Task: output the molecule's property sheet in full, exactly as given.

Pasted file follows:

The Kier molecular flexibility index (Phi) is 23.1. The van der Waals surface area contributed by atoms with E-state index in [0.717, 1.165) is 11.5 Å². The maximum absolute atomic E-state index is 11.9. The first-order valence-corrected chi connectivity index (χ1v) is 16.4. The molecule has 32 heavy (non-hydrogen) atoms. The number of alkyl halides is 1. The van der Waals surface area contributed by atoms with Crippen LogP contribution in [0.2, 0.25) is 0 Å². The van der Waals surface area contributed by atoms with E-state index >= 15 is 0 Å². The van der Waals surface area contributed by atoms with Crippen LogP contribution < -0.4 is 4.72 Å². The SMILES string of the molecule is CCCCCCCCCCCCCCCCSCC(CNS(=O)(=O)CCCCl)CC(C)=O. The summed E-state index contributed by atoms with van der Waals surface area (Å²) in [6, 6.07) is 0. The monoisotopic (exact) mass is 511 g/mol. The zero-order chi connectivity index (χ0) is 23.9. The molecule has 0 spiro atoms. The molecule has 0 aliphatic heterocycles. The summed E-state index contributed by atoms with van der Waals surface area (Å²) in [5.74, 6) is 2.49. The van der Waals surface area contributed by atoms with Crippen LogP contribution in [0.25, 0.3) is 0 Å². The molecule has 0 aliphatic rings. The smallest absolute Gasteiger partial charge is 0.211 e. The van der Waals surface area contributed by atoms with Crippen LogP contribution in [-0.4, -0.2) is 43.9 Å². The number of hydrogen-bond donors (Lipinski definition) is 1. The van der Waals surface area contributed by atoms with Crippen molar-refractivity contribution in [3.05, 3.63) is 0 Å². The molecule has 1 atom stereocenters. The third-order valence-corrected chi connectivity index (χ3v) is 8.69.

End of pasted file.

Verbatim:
The Kier molecular flexibility index (Phi) is 23.1. The van der Waals surface area contributed by atoms with E-state index in [0.717, 1.165) is 11.5 Å². The maximum absolute atomic E-state index is 11.9. The first-order valence-corrected chi connectivity index (χ1v) is 16.4. The molecule has 32 heavy (non-hydrogen) atoms. The number of alkyl halides is 1. The van der Waals surface area contributed by atoms with Crippen LogP contribution in [0.2, 0.25) is 0 Å². The van der Waals surface area contributed by atoms with E-state index >= 15 is 0 Å². The van der Waals surface area contributed by atoms with Crippen LogP contribution < -0.4 is 4.72 Å². The SMILES string of the molecule is CCCCCCCCCCCCCCCCSCC(CNS(=O)(=O)CCCCl)CC(C)=O. The summed E-state index contributed by atoms with van der Waals surface area (Å²) in [6, 6.07) is 0. The monoisotopic (exact) mass is 511 g/mol. The zero-order chi connectivity index (χ0) is 23.9. The molecule has 0 spiro atoms. The molecule has 0 aliphatic heterocycles. The summed E-state index contributed by atoms with van der Waals surface area (Å²) in [5.74, 6) is 2.49. The van der Waals surface area contributed by atoms with Crippen LogP contribution in [0.25, 0.3) is 0 Å². The molecule has 0 aliphatic rings. The smallest absolute Gasteiger partial charge is 0.211 e. The van der Waals surface area contributed by atoms with Crippen LogP contribution in [-0.4, -0.2) is 43.9 Å². The number of hydrogen-bond donors (Lipinski definition) is 1. The van der Waals surface area contributed by atoms with Crippen molar-refractivity contribution in [3.05, 3.63) is 0 Å². The molecule has 1 atom stereocenters. The third-order valence-corrected chi connectivity index (χ3v) is 8.69.